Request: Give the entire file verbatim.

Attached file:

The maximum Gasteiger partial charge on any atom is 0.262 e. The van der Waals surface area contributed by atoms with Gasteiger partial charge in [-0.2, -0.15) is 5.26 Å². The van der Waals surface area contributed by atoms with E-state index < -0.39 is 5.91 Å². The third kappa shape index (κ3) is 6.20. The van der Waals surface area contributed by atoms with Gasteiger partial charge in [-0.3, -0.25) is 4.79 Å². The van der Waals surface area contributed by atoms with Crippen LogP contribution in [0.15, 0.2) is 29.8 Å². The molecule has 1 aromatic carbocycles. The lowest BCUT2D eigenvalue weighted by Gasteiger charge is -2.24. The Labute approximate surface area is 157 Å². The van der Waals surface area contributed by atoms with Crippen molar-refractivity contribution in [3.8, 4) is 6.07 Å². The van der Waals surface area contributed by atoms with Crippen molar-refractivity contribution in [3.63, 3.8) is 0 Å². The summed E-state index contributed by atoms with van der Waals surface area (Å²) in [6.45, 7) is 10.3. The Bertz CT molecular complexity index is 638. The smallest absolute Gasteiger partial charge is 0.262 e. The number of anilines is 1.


The maximum Gasteiger partial charge on any atom is 0.262 e. The van der Waals surface area contributed by atoms with Gasteiger partial charge in [-0.2, -0.15) is 5.26 Å². The van der Waals surface area contributed by atoms with E-state index < -0.39 is 5.91 Å². The third kappa shape index (κ3) is 6.20. The van der Waals surface area contributed by atoms with Gasteiger partial charge in [-0.3, -0.25) is 4.79 Å². The van der Waals surface area contributed by atoms with Crippen LogP contribution in [0.15, 0.2) is 29.8 Å². The molecule has 1 aromatic carbocycles. The lowest BCUT2D eigenvalue weighted by Gasteiger charge is -2.24. The Labute approximate surface area is 157 Å². The van der Waals surface area contributed by atoms with Crippen molar-refractivity contribution in [3.8, 4) is 6.07 Å². The van der Waals surface area contributed by atoms with Crippen molar-refractivity contribution in [3.63, 3.8) is 0 Å². The summed E-state index contributed by atoms with van der Waals surface area (Å²) in [6.45, 7) is 10.3. The Bertz CT molecular complexity index is 638. The smallest absolute Gasteiger partial charge is 0.262 e. The number of anilines is 1.